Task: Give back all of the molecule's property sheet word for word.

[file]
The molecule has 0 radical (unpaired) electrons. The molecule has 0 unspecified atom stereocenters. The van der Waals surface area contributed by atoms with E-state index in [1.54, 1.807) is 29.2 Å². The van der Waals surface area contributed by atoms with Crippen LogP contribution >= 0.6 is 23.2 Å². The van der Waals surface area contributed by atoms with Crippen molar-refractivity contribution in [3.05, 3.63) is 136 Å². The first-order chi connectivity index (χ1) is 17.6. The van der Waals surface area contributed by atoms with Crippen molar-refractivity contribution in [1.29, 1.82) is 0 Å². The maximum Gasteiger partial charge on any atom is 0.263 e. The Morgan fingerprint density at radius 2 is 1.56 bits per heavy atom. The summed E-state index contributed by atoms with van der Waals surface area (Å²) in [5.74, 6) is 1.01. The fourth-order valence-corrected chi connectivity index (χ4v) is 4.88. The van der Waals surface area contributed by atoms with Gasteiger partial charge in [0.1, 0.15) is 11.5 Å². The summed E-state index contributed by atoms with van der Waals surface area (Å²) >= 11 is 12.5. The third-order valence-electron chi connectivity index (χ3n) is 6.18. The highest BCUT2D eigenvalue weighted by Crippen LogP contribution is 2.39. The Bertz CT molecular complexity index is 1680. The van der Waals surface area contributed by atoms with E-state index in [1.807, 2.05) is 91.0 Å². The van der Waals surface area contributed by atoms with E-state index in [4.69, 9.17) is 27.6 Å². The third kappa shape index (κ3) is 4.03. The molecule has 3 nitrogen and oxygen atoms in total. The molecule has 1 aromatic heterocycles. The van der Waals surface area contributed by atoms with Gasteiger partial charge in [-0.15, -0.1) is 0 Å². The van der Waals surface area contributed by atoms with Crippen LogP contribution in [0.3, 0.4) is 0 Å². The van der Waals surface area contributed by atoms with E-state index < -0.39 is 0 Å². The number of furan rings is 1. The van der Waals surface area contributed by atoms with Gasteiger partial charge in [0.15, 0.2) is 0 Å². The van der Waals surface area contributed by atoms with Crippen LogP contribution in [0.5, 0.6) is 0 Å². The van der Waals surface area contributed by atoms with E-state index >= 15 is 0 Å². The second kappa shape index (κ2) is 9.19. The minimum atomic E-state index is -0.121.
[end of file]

The molecule has 0 radical (unpaired) electrons. The molecule has 0 unspecified atom stereocenters. The van der Waals surface area contributed by atoms with E-state index in [1.54, 1.807) is 29.2 Å². The van der Waals surface area contributed by atoms with Crippen LogP contribution >= 0.6 is 23.2 Å². The van der Waals surface area contributed by atoms with Crippen molar-refractivity contribution in [3.05, 3.63) is 136 Å². The first-order chi connectivity index (χ1) is 17.6. The van der Waals surface area contributed by atoms with Crippen molar-refractivity contribution in [1.29, 1.82) is 0 Å². The maximum Gasteiger partial charge on any atom is 0.263 e. The Morgan fingerprint density at radius 2 is 1.56 bits per heavy atom. The summed E-state index contributed by atoms with van der Waals surface area (Å²) in [5.74, 6) is 1.01. The fourth-order valence-corrected chi connectivity index (χ4v) is 4.88. The van der Waals surface area contributed by atoms with Gasteiger partial charge in [0.1, 0.15) is 11.5 Å². The summed E-state index contributed by atoms with van der Waals surface area (Å²) >= 11 is 12.5. The third-order valence-electron chi connectivity index (χ3n) is 6.18. The highest BCUT2D eigenvalue weighted by Crippen LogP contribution is 2.39. The Bertz CT molecular complexity index is 1680. The van der Waals surface area contributed by atoms with E-state index in [1.807, 2.05) is 91.0 Å². The van der Waals surface area contributed by atoms with E-state index in [4.69, 9.17) is 27.6 Å². The third kappa shape index (κ3) is 4.03. The molecule has 3 nitrogen and oxygen atoms in total. The molecule has 1 aromatic heterocycles. The van der Waals surface area contributed by atoms with Gasteiger partial charge in [-0.15, -0.1) is 0 Å². The van der Waals surface area contributed by atoms with Crippen LogP contribution in [0.3, 0.4) is 0 Å². The van der Waals surface area contributed by atoms with E-state index < -0.39 is 0 Å². The number of furan rings is 1. The van der Waals surface area contributed by atoms with Gasteiger partial charge in [0.15, 0.2) is 0 Å². The van der Waals surface area contributed by atoms with Crippen LogP contribution in [0.5, 0.6) is 0 Å². The van der Waals surface area contributed by atoms with E-state index >= 15 is 0 Å². The second kappa shape index (κ2) is 9.19. The minimum atomic E-state index is -0.121.